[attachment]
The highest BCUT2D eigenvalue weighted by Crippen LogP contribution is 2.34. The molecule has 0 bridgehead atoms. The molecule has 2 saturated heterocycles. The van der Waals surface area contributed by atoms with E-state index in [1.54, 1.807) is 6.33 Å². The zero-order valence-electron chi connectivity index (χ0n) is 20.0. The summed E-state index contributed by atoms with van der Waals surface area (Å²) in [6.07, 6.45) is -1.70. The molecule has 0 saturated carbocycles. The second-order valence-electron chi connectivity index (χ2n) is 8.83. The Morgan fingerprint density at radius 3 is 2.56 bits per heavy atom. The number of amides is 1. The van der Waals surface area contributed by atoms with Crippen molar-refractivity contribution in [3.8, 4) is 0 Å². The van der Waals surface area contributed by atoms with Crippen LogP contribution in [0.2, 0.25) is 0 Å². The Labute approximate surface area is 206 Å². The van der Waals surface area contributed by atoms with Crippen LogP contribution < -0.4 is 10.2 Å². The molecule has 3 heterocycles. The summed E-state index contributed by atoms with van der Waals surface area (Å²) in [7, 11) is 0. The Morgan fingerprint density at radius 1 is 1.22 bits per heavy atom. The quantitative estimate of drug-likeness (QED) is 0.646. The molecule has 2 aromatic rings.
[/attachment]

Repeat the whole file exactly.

The highest BCUT2D eigenvalue weighted by Crippen LogP contribution is 2.34. The molecule has 0 bridgehead atoms. The molecule has 2 saturated heterocycles. The van der Waals surface area contributed by atoms with E-state index in [1.54, 1.807) is 6.33 Å². The zero-order valence-electron chi connectivity index (χ0n) is 20.0. The summed E-state index contributed by atoms with van der Waals surface area (Å²) in [6.07, 6.45) is -1.70. The molecule has 0 saturated carbocycles. The second-order valence-electron chi connectivity index (χ2n) is 8.83. The Morgan fingerprint density at radius 3 is 2.56 bits per heavy atom. The number of amides is 1. The van der Waals surface area contributed by atoms with Crippen molar-refractivity contribution in [3.8, 4) is 0 Å². The van der Waals surface area contributed by atoms with Crippen LogP contribution in [0.2, 0.25) is 0 Å². The Labute approximate surface area is 206 Å². The van der Waals surface area contributed by atoms with Crippen LogP contribution < -0.4 is 10.2 Å². The molecule has 3 heterocycles. The summed E-state index contributed by atoms with van der Waals surface area (Å²) in [7, 11) is 0. The Morgan fingerprint density at radius 1 is 1.22 bits per heavy atom. The quantitative estimate of drug-likeness (QED) is 0.646. The molecule has 2 aromatic rings.